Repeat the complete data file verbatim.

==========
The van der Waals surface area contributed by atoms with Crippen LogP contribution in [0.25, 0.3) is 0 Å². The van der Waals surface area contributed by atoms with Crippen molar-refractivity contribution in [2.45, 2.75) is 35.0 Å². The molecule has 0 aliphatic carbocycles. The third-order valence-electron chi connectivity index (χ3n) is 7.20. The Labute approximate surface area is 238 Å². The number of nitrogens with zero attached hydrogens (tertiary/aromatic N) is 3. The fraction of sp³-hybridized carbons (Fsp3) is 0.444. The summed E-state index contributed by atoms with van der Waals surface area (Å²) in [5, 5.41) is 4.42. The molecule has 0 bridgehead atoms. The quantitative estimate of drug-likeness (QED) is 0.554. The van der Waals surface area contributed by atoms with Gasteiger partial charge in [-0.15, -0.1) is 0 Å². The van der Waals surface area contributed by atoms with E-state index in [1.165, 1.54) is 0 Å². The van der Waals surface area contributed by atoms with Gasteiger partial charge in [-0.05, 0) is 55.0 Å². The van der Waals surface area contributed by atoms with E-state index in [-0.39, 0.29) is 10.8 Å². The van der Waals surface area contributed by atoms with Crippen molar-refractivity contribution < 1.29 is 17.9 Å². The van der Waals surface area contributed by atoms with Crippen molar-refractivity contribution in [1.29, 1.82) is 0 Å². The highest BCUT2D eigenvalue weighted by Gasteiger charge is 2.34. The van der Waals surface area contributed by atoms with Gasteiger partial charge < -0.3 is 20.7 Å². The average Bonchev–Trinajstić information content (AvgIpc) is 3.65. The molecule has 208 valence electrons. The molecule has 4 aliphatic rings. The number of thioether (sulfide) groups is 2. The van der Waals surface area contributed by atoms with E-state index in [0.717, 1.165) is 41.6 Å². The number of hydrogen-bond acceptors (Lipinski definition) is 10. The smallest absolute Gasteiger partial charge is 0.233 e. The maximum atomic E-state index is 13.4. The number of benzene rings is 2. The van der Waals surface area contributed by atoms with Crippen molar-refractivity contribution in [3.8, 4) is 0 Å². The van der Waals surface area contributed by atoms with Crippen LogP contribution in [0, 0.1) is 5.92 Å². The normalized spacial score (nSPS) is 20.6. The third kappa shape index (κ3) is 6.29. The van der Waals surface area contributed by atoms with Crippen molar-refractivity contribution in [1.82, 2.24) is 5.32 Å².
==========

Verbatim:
The van der Waals surface area contributed by atoms with Crippen LogP contribution in [0.25, 0.3) is 0 Å². The van der Waals surface area contributed by atoms with Crippen molar-refractivity contribution in [2.45, 2.75) is 35.0 Å². The molecule has 0 aliphatic carbocycles. The third-order valence-electron chi connectivity index (χ3n) is 7.20. The Labute approximate surface area is 238 Å². The number of nitrogens with zero attached hydrogens (tertiary/aromatic N) is 3. The fraction of sp³-hybridized carbons (Fsp3) is 0.444. The summed E-state index contributed by atoms with van der Waals surface area (Å²) in [5, 5.41) is 4.42. The molecule has 0 bridgehead atoms. The quantitative estimate of drug-likeness (QED) is 0.554. The van der Waals surface area contributed by atoms with Gasteiger partial charge in [-0.15, -0.1) is 0 Å². The van der Waals surface area contributed by atoms with E-state index in [1.165, 1.54) is 0 Å². The van der Waals surface area contributed by atoms with Gasteiger partial charge in [-0.05, 0) is 55.0 Å². The van der Waals surface area contributed by atoms with E-state index in [-0.39, 0.29) is 10.8 Å². The van der Waals surface area contributed by atoms with Crippen molar-refractivity contribution < 1.29 is 17.9 Å². The van der Waals surface area contributed by atoms with Crippen molar-refractivity contribution in [1.29, 1.82) is 0 Å². The highest BCUT2D eigenvalue weighted by Gasteiger charge is 2.34. The van der Waals surface area contributed by atoms with Gasteiger partial charge < -0.3 is 20.7 Å². The average Bonchev–Trinajstić information content (AvgIpc) is 3.65. The molecule has 208 valence electrons. The molecule has 4 aliphatic rings. The number of thioether (sulfide) groups is 2. The van der Waals surface area contributed by atoms with E-state index in [0.717, 1.165) is 41.6 Å². The number of hydrogen-bond acceptors (Lipinski definition) is 10. The smallest absolute Gasteiger partial charge is 0.233 e. The maximum atomic E-state index is 13.4. The number of benzene rings is 2. The van der Waals surface area contributed by atoms with Crippen molar-refractivity contribution in [3.8, 4) is 0 Å². The van der Waals surface area contributed by atoms with Crippen LogP contribution in [0, 0.1) is 5.92 Å². The normalized spacial score (nSPS) is 20.6. The third kappa shape index (κ3) is 6.29. The van der Waals surface area contributed by atoms with Crippen molar-refractivity contribution in [1.82, 2.24) is 5.32 Å².